Nova Tech

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railroader Jul 9th, 19 03:57 AM

Electric Coolant Fans
Fired up Nova today. Was going to retain clutch radiator fan for now but it has some play on the shaft. Flexing enough that blades of fan randomly hit the nose cover of A/C Compressor. Thinking if I'm going to have to replace fan and I don't have a shroud anyway might as well go ahead and install electric fan. Couple of questions:
What are the recommendations on fan vendors? Single or Double pros and cons?
Not familiar with electric fans, making assumption will need separate heat sensor for fan. Yes / No.
Engine is 350, mild cam. 700R transmission. Nothing fancy or big horsepower.

Appreciate any and all advice.

62 NovaWagon Jul 9th, 19 09:41 AM

Re: Electric Coolant Fans
There's a lot of options there, personally I'd run dual fans on relays with separate temp sending units, but a two speed fan can also do the job depends on the room and application and usage. Some good reading here.

railroader Jul 27th, 19 12:19 AM

Re: Electric Coolant Fans
Decided on Flex-Lite dual two speed fans. Test drive today. Weather 91 degrees, idling - 205 - 210, driving - 190.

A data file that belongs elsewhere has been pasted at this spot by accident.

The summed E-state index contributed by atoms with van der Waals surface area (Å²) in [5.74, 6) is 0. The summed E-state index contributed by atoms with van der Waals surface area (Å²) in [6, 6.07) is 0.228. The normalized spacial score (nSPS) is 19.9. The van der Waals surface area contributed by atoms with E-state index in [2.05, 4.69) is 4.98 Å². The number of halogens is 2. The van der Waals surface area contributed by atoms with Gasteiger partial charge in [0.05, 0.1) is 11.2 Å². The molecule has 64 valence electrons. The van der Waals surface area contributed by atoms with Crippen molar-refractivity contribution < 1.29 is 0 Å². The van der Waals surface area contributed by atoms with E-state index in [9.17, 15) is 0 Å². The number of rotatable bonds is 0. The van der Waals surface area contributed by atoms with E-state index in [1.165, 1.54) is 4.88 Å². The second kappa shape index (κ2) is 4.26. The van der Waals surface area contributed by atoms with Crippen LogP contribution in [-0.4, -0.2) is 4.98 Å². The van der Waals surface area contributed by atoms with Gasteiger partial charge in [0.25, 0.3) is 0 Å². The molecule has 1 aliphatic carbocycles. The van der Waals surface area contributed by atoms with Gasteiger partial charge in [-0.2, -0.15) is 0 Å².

Dave Ray Aug 2nd, 19 02:43 PM

Re: Electric Coolant Fans
Fix the timing situation, adjust the carb, and GO BACK TO THE A/C STOCK FAN SETUP.

Stock A/C fan clutch, fan with as many blades as you can find, stock fan shroud, either a Robertshaw or Mr. Gasket "Pressure balanced" 180 degree thermostat, regular, non "under drive" pulleys, and if possible, pop the back cover off the pump, and if the impeller has a closed back, put the cover back on. If not, and the impeller is a stamped steel one, with openings between the fins, add a simple Flow-Kooler block off plate to the rear of the fins. Later pumps have the stamped fins, and they allow coolant to bypass the fins a bit, closing those fins off helps divert coolant to the system, not bypass it.

Now, coolant. I do it a bit different, but you do it the way you want. Green Delco GM anti freeze, and water mix, mild weather, 50/50 mix, extreme hot, 70 percent anti freeze, 30 percent water. My way is to use filtered tap water, as it is not mineral starved, as other "treated" waters are. Mineral starved water is hungry for elements and minerals, so, they go eating, stuff like cast iron, aluminum gasket materials. Tap water ain't hungry.

Notes on the thermostat,

Depending on the engine metallurgy, cast iron/cast iron, 180 deg/F, cast iron/aluminum, 192/195, all aluminum, 200/205 deg/F. Aluminum bleeds heat off a lot faster than cast iron, so, any aluminum in the heads, increase the system temperature. Aluminum intake manifolds do not change combustion chamber heat build, nor heat dissipation transfer.

Pressure balanced thermostats have a barrel shaped flow valve in them, as opposed to the stock flat plate ones. It is very easy to pressure flow forced close a flat plate thermostat, virtually impossible to pressure flow close a barrel shaped valve.

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